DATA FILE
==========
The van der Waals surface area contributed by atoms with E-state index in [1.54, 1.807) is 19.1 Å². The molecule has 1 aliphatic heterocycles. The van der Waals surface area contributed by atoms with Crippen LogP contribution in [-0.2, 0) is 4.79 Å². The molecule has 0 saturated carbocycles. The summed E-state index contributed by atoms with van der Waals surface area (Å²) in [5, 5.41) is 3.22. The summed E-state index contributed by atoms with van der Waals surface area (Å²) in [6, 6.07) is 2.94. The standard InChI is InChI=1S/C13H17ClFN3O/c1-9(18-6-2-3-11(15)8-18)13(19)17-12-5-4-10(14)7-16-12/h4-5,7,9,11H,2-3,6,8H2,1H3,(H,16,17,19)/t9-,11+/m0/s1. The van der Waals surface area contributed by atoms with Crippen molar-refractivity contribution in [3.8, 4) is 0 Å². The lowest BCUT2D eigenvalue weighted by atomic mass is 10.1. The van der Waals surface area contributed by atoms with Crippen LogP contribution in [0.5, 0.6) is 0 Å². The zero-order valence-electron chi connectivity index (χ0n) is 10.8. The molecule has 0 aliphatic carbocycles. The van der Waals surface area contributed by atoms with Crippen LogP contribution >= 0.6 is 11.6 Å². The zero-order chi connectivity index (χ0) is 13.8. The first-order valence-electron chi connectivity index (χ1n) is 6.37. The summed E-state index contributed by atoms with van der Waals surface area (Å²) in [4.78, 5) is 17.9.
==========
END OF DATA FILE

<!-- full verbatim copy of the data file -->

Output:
The van der Waals surface area contributed by atoms with E-state index in [1.54, 1.807) is 19.1 Å². The molecule has 1 aliphatic heterocycles. The van der Waals surface area contributed by atoms with Crippen LogP contribution in [-0.2, 0) is 4.79 Å². The molecule has 0 saturated carbocycles. The summed E-state index contributed by atoms with van der Waals surface area (Å²) in [5, 5.41) is 3.22. The summed E-state index contributed by atoms with van der Waals surface area (Å²) in [6, 6.07) is 2.94. The standard InChI is InChI=1S/C13H17ClFN3O/c1-9(18-6-2-3-11(15)8-18)13(19)17-12-5-4-10(14)7-16-12/h4-5,7,9,11H,2-3,6,8H2,1H3,(H,16,17,19)/t9-,11+/m0/s1. The van der Waals surface area contributed by atoms with Crippen molar-refractivity contribution in [3.8, 4) is 0 Å². The lowest BCUT2D eigenvalue weighted by atomic mass is 10.1. The van der Waals surface area contributed by atoms with Crippen LogP contribution in [0.5, 0.6) is 0 Å². The zero-order valence-electron chi connectivity index (χ0n) is 10.8. The molecule has 0 aliphatic carbocycles. The van der Waals surface area contributed by atoms with Crippen LogP contribution >= 0.6 is 11.6 Å². The zero-order chi connectivity index (χ0) is 13.8. The first-order valence-electron chi connectivity index (χ1n) is 6.37. The summed E-state index contributed by atoms with van der Waals surface area (Å²) in [4.78, 5) is 17.9.